Saturday, June 22, 2013

Bear Necessities

Talk about your true Vermont experience - we’ve been having bear visits at our house, and I view it with mixed emotions. On the one hand, it’s kind of cool seeing a real black bear from twenty feet away, their such cool animals, and how often do you get to be so close? On the other hand, their rather menacing, and in certain situations, downright dangerous. I worry about one of us, especially the kids, playing in the woods and happening upon one. I know they’re scared of people, and for the most part don’t pose a threat, but even still, they’re just so big and fast and when threatened, scary.

It all started a couple of days ago when I was coming home from the store in the AM. I thought I saw something big and black by the trash can and figured I was just seeing things, but when I parked the car, I could see something had been in the trash. I cleaned it up and went about my business. Later in the morning, however, I went out to the backyard and something stirred in the woods. Sure enough, it was the bear ransacking our compost. He managed to pry the lid off and was chowing down.

I went back inside and told R and the kids, and we all sat back and watched him. It was like watching TV, it was so cool. Now being a city-boy flatlander and all, I wasn’t sure what to do, so I called the town center and they sort of implied it was no big deal and that maybe I should just get over it. I also contacted the game warden, and they said it shouldn’t be a problem and they can only act if actual property has been damaged.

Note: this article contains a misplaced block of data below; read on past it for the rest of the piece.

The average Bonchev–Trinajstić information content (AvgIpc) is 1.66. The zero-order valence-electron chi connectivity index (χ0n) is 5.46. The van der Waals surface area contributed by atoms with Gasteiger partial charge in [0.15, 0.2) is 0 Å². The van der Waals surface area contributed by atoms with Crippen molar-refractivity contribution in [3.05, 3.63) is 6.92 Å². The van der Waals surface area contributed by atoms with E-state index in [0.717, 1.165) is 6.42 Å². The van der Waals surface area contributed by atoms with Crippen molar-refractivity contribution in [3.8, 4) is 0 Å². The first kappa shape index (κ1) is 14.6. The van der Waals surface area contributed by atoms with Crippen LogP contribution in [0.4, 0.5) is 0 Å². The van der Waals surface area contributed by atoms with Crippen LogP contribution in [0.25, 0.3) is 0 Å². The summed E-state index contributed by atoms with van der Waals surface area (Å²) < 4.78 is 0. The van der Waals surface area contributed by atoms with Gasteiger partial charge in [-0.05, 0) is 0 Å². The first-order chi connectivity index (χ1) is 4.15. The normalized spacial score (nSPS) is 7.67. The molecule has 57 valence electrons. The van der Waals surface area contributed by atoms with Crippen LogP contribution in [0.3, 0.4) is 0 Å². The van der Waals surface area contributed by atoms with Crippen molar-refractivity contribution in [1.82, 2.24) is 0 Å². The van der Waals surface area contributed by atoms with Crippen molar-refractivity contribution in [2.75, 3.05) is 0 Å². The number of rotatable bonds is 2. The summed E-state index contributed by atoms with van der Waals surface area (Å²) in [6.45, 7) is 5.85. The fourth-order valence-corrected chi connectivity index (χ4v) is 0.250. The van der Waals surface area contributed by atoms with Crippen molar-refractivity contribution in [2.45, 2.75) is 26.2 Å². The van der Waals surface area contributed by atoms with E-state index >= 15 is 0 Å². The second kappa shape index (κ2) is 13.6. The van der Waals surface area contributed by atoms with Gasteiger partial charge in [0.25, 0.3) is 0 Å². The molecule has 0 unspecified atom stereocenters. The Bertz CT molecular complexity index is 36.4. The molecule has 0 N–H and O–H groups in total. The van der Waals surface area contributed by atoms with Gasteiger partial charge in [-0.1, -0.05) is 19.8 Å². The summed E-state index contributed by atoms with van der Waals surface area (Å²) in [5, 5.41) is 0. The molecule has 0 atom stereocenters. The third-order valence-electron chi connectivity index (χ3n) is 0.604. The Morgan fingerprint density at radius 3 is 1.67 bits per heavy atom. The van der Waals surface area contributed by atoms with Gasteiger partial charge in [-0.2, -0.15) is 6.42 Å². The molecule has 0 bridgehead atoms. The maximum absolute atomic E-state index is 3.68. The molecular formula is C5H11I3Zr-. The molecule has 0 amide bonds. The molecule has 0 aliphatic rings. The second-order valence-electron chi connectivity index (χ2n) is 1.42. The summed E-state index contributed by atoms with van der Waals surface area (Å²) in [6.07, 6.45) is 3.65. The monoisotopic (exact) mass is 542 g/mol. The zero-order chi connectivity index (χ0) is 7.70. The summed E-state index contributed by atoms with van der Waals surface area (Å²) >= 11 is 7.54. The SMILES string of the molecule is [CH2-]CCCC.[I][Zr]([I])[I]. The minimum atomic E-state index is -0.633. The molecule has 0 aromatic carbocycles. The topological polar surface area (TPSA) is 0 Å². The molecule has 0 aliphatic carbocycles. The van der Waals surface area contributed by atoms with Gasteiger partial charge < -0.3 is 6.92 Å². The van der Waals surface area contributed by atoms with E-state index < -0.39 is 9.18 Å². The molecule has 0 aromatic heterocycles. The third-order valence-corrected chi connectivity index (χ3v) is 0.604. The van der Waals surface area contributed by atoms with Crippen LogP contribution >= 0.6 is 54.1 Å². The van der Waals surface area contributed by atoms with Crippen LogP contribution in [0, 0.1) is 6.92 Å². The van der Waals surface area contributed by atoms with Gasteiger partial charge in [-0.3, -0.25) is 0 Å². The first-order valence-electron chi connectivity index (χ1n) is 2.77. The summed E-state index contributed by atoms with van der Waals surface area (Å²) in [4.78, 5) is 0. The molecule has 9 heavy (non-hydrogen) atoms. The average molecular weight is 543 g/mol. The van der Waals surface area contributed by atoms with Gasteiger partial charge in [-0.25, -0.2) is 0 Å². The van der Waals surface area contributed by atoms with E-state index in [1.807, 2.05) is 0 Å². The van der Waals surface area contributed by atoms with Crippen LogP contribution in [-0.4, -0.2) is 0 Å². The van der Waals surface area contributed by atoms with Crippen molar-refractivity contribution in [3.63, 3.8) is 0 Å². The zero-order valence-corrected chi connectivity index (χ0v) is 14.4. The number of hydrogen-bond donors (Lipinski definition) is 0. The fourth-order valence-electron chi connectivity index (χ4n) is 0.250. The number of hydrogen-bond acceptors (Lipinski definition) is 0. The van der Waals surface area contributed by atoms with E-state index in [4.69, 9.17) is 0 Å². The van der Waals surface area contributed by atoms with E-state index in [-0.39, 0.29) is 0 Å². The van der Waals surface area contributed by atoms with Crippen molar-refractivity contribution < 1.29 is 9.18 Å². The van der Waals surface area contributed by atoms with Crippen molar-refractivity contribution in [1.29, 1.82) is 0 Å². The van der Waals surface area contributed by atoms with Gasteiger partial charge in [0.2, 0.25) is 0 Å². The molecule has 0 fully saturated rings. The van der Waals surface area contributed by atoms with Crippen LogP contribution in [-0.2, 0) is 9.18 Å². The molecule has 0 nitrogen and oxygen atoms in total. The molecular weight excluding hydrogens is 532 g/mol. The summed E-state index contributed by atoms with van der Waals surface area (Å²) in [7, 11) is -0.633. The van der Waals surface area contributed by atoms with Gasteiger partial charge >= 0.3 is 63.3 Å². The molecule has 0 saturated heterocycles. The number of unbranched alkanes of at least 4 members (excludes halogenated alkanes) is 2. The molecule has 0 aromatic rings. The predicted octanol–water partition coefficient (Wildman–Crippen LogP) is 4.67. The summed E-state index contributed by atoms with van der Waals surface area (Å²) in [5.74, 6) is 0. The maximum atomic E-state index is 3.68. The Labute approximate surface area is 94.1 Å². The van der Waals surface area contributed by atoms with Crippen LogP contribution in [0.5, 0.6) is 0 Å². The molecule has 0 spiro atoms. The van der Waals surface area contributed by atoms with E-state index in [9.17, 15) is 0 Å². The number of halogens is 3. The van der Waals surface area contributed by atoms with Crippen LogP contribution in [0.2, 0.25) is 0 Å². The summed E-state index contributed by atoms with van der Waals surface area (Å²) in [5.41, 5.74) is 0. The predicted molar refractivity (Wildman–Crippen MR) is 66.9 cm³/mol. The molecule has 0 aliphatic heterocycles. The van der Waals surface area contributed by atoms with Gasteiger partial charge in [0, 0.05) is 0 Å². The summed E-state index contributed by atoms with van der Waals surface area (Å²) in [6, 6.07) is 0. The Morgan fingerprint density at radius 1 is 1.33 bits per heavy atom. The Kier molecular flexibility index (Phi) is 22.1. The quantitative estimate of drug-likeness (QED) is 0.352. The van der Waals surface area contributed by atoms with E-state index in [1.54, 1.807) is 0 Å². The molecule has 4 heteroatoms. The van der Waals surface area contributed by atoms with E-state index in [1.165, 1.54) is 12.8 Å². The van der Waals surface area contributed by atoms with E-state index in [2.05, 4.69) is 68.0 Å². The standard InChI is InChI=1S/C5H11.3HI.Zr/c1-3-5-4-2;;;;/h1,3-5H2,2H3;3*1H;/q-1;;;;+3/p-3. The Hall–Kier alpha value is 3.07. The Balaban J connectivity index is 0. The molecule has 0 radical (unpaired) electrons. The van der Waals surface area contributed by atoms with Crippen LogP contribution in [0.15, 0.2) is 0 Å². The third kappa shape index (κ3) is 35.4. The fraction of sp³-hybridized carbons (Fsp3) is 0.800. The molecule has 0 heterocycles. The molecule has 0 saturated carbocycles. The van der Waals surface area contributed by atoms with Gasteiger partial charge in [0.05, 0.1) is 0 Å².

Sensing that there wasn’t much I could do, I contacted our resident nature biologist expert, MH, who has written an amazing book on nature in New England. The minute I told her, she said she’d be right over to take some pictures. By the time she got there, the bear had ripped the lid off of our other compost container (it has a locking lid)was looking for dessert. She snapped a few pics, but the minute the bear noticed her, he took off like a bolt of lightning. Pretty impressive runners, those bears. I’d read that they can run faster than a horse, which is incredible when you think about it.

MH came inside and thanked us and said she didn’t think we had anything to worry about, even the kids, and we thanked her in return. If there’s anyone who knows their nature, it’s MH, so I for one felt better. Of course, the story doesn’t end there. We had the market that day, so we left around noon and took care of business. When we got home in the evening, guess who had come back and rifled through our garbage?

You guessed it. The driveway was a mess, with trash everywhere, not to mention cat litter and pistachio shells all over the place. Since we have a gravel/dirt driveway, it’s impossible to sweep the stuff up. Total bummer. I was supposed to do after market clean up, which is always a chore, but now I had to clean up the garbage mess, as well. Needless to say, I was not feeling so warm and fuzzy towards the bear.

I managed to get everything done, and as I was cleaning the trash, I couldn’t help but think the bear was watching me. R said we should keep the trash in the barn for now, which is a good idea. I don’t mind if the bear eats our compost or trash, but it does make a mess, and I don’t want to encourage him to hang out at our house. For now, I put a cinder blocks on the lids, and that seems to have worked.

Boy, you just can’t beat life in the great outdoors. Never a dull moment.

Until the next time, thanks for reading, and thanks to Little Bears Shenandoah for the pic.

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